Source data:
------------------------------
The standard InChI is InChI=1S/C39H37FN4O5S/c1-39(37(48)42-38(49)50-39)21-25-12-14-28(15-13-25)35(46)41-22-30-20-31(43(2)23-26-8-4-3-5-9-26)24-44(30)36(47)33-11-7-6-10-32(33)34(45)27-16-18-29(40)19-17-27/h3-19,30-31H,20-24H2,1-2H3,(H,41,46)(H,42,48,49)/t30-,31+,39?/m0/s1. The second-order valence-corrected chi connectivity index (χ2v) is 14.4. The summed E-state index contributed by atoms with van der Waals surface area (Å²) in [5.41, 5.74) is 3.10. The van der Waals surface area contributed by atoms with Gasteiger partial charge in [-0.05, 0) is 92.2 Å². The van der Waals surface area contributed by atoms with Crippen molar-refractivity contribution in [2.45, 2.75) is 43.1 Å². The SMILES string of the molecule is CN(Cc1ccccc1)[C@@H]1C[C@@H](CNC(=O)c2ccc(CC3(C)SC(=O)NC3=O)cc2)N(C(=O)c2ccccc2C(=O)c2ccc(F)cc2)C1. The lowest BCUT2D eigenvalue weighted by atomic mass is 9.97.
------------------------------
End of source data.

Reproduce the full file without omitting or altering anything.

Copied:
The standard InChI is InChI=1S/C39H37FN4O5S/c1-39(37(48)42-38(49)50-39)21-25-12-14-28(15-13-25)35(46)41-22-30-20-31(43(2)23-26-8-4-3-5-9-26)24-44(30)36(47)33-11-7-6-10-32(33)34(45)27-16-18-29(40)19-17-27/h3-19,30-31H,20-24H2,1-2H3,(H,41,46)(H,42,48,49)/t30-,31+,39?/m0/s1. The second-order valence-corrected chi connectivity index (χ2v) is 14.4. The summed E-state index contributed by atoms with van der Waals surface area (Å²) in [5.41, 5.74) is 3.10. The van der Waals surface area contributed by atoms with Gasteiger partial charge in [-0.05, 0) is 92.2 Å². The van der Waals surface area contributed by atoms with Crippen molar-refractivity contribution in [2.45, 2.75) is 43.1 Å². The SMILES string of the molecule is CN(Cc1ccccc1)[C@@H]1C[C@@H](CNC(=O)c2ccc(CC3(C)SC(=O)NC3=O)cc2)N(C(=O)c2ccccc2C(=O)c2ccc(F)cc2)C1. The lowest BCUT2D eigenvalue weighted by atomic mass is 9.97.